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Dedicated Wood Village health worker continues to serve the Latinx community

Teresa Campos-Dominguez was born and raised Morelos, Mexico to a big family. Her father worked in their town as a community health worker, helping families stay healthy through informational programs and health classes.

Seeing her father coming home tired and over-worked, Campos- Dominguez would ask him why he continued to give so much of himself to his work, he would respond to her frankly, "because it is the right thing to do."

With nearly 30 years as a community health worker herself, Campos-Dominguez said she gets exactly what her father meant.

Coming to America

Campos- Dominguez immigrated to the United States in 1986 with her husband and her three children, her youngest being only six months old. The families stayed in Los Angeles briefly before moving to Hood River where her husband would work in the farms.

Campos- Dominguez would leave her factory job to work at a day-care center, where she started to see the needs of the Latinx farmworker community in Hood River.

After working at the center for several years, Campos-Dominguez took a position as a community health worker at a local clinic.

Although initially swearing off ever getting involved in her father's energy consuming career path, Campos-Dominguez saw how deep the need was and couldn't sit back and do nothing while her community suffered.

In her new job, Campos-Dominguez would visit Latinx farming camps and help translate as doctors gave check ups to the children at the farms to help reduce their number of visits to the emergency room.

"It was a three year program," Campos-Dominguez said. "Our job was to knock on the door and connect with the farm worker communities. Since we were part of the same community and spoke their language, they trusted us to let us treat their kids."

Campos-Dominguez urge to help her community didn't conclude when the funding for the program ran dry. She understood that if they left, there was a high chance these people would be forgotten.

"Based on the need we decided to apply for another grant that would serve the entire family, which became the Healthy Family program — La Familia Sana in Spanish," Campos-Dominguez said. Through another three year program Campos-Dominguez and company continued their work serving the growing Latinx community.

During their work they found even more obstacles that community was facing. "When we started getting into the physical needs, we also started to see that there were a lot emotional needs," Campos-Dominguez remembered. "We saw mental health needs like depression. But they struggled to understand those terms, so they needed us to translate the symptoms and what they were feeling."

On top of her visits, Campos-Dominguez started many programs and classes on subjects like diabetes, mental health, cooking, safe sex, childcare skills, domestic violence and many more.

Moving up

After working in the Hood River community for about 14 years, Campos-Dominguez decided to take an offer in as community health worker at Multnomah County Health. After two years of commuting to Portland from Hood River, Campos-Dominguez moved her family to Wood Village in 2001.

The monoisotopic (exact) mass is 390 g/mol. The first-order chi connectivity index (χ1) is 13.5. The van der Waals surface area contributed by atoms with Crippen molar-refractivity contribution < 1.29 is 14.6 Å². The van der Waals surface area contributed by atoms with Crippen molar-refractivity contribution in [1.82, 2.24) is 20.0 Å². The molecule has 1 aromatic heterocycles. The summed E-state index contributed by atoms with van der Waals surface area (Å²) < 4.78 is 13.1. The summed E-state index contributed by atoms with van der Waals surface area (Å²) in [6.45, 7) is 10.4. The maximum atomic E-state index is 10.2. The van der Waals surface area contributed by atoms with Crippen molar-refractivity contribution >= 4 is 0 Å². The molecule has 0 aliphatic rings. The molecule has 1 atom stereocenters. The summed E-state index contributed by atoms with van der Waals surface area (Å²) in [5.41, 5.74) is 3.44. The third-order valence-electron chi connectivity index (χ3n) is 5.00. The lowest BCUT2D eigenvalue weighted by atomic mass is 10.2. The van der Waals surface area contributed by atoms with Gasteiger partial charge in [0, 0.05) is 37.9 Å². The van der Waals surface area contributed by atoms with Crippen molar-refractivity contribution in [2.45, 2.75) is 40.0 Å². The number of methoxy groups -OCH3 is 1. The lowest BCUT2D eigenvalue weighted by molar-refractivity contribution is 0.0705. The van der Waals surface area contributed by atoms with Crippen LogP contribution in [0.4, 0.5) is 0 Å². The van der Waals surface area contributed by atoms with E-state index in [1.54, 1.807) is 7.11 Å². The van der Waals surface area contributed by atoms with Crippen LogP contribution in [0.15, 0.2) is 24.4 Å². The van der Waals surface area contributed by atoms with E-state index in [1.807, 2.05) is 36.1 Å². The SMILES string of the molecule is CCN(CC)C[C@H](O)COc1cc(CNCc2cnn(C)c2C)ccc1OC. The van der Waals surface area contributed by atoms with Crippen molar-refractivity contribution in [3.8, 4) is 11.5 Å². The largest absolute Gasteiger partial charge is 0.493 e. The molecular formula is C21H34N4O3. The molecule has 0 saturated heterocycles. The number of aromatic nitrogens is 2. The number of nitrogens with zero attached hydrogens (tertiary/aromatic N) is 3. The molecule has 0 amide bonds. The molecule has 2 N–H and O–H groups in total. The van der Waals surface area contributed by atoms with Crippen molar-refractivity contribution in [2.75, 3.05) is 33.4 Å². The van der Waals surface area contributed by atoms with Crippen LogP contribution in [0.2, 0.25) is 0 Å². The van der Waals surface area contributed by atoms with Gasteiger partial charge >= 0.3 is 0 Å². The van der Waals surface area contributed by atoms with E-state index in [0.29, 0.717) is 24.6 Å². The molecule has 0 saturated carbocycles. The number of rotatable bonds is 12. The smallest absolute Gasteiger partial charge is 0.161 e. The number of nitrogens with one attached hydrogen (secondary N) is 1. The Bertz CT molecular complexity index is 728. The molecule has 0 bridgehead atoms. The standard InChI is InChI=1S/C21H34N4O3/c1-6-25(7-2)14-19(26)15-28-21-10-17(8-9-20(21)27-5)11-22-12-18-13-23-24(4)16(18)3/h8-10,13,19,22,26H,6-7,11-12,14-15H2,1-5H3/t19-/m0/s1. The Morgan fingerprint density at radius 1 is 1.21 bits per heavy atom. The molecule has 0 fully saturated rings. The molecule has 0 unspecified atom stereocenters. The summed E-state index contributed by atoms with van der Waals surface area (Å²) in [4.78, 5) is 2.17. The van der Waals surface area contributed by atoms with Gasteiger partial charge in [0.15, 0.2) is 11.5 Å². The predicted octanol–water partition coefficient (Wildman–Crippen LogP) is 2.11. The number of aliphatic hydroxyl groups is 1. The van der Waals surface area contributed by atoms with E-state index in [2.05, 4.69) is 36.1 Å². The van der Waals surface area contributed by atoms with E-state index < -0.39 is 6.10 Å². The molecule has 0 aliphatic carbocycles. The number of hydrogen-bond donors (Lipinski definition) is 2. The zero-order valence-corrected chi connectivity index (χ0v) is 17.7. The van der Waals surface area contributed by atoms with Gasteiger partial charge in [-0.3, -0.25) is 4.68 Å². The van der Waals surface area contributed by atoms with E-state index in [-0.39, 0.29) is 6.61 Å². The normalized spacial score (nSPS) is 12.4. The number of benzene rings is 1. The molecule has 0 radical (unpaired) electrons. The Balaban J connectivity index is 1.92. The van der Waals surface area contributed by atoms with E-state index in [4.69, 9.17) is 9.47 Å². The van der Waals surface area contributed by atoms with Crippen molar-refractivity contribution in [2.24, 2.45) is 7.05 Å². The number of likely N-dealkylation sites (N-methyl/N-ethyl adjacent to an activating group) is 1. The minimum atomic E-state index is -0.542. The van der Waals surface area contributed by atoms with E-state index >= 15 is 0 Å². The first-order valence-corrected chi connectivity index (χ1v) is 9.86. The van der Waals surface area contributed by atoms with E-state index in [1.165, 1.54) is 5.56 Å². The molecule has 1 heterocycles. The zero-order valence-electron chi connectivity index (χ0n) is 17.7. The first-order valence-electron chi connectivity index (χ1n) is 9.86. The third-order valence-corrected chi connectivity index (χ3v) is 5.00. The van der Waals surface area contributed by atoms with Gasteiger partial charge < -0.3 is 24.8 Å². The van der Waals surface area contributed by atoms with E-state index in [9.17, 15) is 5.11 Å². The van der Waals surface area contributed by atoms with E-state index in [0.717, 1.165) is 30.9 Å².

As Campos-Dominguez continued her work she started to garner more expertise and trust in the communities she served. Although she didn't take any college courses in health, Campos-Dominguez was constantly trying to learn more health information to share to the Latinx community and has accumulated dozens of certificates including HIV counseling, drug-abuse counseling and domestic violence counseling to name a few.

As clinics and health organizations started to see the value of community health workers, Campos-Dominguez expertise became essential. Soon she oversaw training future community health workers. Campos-Dominguez also started teaching leadership classes in many Latinx churches.

COVID-19

Those connections became significantly more important when the COVID-19 pandemic hit. Campos-Dominguez said that as things started shutting down, resources for the Latinx and Spanish speaking community went silent.

With her position at the health department, Campos-Dominguez advocated for the Latinx community in East County to ensure they received masks, hand sanitizer and, when it became available, vaccines. Although many in the Latinx community had their reservations about the vaccine, Campos-Dominguez said that she was a trusted leader in the community eased some of their apprehensions.

"Our people were so afraid of the virus, there was a lot of pain," Campos-Dominguez said. "The Latinx community was also the hardest hit because the resources for us were so limited."

Campos-Dominguez continued the work of supporting the Latinx community during the pandemic with her group Lideres Naturales or Natural Leaders. The group consisted of East County Latinx community leaders who planned vaccine clinics, distributed masks and spread useful information about the COVID-19 virus.

Although there are still obstacles that face the Latinx community, Campos-Dominguez hopes to use Lideres Naturales group to share Latinx cultures to future generations and develop pride and self-worth in the community. Recently, the group held a Hispanic Heritage Month event that celebrated the Latinx culture.

"(Events like the Hispanic Heritage Month celebration) is another way to bring hope and healing to the community that has gone through a lot," Campos-Dominguez said.


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